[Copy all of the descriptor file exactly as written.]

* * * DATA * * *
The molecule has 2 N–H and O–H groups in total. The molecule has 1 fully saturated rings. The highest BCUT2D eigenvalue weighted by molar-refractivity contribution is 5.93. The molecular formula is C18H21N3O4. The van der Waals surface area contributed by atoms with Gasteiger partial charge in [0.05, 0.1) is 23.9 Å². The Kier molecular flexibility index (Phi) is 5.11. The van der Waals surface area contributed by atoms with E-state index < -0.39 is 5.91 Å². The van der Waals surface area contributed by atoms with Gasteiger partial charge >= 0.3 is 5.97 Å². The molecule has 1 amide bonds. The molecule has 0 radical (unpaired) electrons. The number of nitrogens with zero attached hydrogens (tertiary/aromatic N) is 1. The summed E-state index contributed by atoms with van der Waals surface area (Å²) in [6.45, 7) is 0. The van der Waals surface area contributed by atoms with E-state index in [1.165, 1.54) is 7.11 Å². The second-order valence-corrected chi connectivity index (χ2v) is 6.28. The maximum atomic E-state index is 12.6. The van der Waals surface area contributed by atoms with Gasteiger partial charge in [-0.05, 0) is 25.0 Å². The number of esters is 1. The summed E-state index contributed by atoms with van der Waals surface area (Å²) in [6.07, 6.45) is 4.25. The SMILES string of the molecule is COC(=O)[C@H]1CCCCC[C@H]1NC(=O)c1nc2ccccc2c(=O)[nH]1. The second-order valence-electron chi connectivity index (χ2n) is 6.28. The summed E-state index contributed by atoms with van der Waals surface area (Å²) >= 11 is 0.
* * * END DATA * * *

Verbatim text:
The molecule has 2 N–H and O–H groups in total. The molecule has 1 fully saturated rings. The highest BCUT2D eigenvalue weighted by molar-refractivity contribution is 5.93. The molecular formula is C18H21N3O4. The van der Waals surface area contributed by atoms with Gasteiger partial charge in [0.05, 0.1) is 23.9 Å². The Kier molecular flexibility index (Phi) is 5.11. The van der Waals surface area contributed by atoms with E-state index < -0.39 is 5.91 Å². The van der Waals surface area contributed by atoms with Gasteiger partial charge >= 0.3 is 5.97 Å². The molecule has 1 amide bonds. The molecule has 0 radical (unpaired) electrons. The number of nitrogens with zero attached hydrogens (tertiary/aromatic N) is 1. The summed E-state index contributed by atoms with van der Waals surface area (Å²) in [6.45, 7) is 0. The van der Waals surface area contributed by atoms with E-state index in [1.165, 1.54) is 7.11 Å². The second-order valence-corrected chi connectivity index (χ2v) is 6.28. The maximum atomic E-state index is 12.6. The van der Waals surface area contributed by atoms with Gasteiger partial charge in [-0.05, 0) is 25.0 Å². The number of esters is 1. The summed E-state index contributed by atoms with van der Waals surface area (Å²) in [6.07, 6.45) is 4.25. The SMILES string of the molecule is COC(=O)[C@H]1CCCCC[C@H]1NC(=O)c1nc2ccccc2c(=O)[nH]1. The second-order valence-electron chi connectivity index (χ2n) is 6.28. The summed E-state index contributed by atoms with van der Waals surface area (Å²) >= 11 is 0.